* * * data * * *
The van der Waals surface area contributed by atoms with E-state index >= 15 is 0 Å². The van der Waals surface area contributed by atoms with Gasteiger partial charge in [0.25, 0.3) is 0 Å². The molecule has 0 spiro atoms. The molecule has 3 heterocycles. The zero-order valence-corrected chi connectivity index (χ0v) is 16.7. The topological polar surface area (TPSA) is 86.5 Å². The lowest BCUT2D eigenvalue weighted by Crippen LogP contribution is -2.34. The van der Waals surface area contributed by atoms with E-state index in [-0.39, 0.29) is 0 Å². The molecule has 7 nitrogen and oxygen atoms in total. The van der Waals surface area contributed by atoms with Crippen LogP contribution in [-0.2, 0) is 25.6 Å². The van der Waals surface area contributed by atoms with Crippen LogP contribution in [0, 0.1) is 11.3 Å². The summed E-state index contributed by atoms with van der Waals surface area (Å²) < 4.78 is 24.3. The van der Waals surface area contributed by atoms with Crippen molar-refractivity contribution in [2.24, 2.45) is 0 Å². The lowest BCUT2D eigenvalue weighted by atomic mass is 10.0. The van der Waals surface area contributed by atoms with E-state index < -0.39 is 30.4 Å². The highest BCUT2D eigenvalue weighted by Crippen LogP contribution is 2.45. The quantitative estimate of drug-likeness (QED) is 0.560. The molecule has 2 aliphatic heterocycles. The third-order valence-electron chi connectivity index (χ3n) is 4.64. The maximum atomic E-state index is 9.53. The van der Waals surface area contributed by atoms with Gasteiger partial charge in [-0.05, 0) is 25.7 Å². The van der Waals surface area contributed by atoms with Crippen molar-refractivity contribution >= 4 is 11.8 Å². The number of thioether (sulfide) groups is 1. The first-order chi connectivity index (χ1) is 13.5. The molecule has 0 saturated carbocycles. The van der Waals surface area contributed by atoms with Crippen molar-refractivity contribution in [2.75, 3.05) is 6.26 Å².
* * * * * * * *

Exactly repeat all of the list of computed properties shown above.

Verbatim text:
The van der Waals surface area contributed by atoms with E-state index >= 15 is 0 Å². The van der Waals surface area contributed by atoms with Gasteiger partial charge in [0.25, 0.3) is 0 Å². The molecule has 0 spiro atoms. The molecule has 3 heterocycles. The zero-order valence-corrected chi connectivity index (χ0v) is 16.7. The topological polar surface area (TPSA) is 86.5 Å². The lowest BCUT2D eigenvalue weighted by Crippen LogP contribution is -2.34. The van der Waals surface area contributed by atoms with E-state index in [-0.39, 0.29) is 0 Å². The molecule has 7 nitrogen and oxygen atoms in total. The van der Waals surface area contributed by atoms with Crippen LogP contribution in [-0.2, 0) is 25.6 Å². The van der Waals surface area contributed by atoms with Crippen LogP contribution in [0, 0.1) is 11.3 Å². The summed E-state index contributed by atoms with van der Waals surface area (Å²) < 4.78 is 24.3. The van der Waals surface area contributed by atoms with Crippen molar-refractivity contribution in [2.24, 2.45) is 0 Å². The lowest BCUT2D eigenvalue weighted by atomic mass is 10.0. The van der Waals surface area contributed by atoms with E-state index < -0.39 is 30.4 Å². The highest BCUT2D eigenvalue weighted by Crippen LogP contribution is 2.45. The quantitative estimate of drug-likeness (QED) is 0.560. The molecule has 2 aliphatic heterocycles. The third-order valence-electron chi connectivity index (χ3n) is 4.64. The maximum atomic E-state index is 9.53. The van der Waals surface area contributed by atoms with Gasteiger partial charge in [-0.05, 0) is 25.7 Å². The van der Waals surface area contributed by atoms with Crippen molar-refractivity contribution >= 4 is 11.8 Å². The number of thioether (sulfide) groups is 1. The first-order chi connectivity index (χ1) is 13.5. The molecule has 0 saturated carbocycles. The van der Waals surface area contributed by atoms with Crippen molar-refractivity contribution in [2.75, 3.05) is 6.26 Å².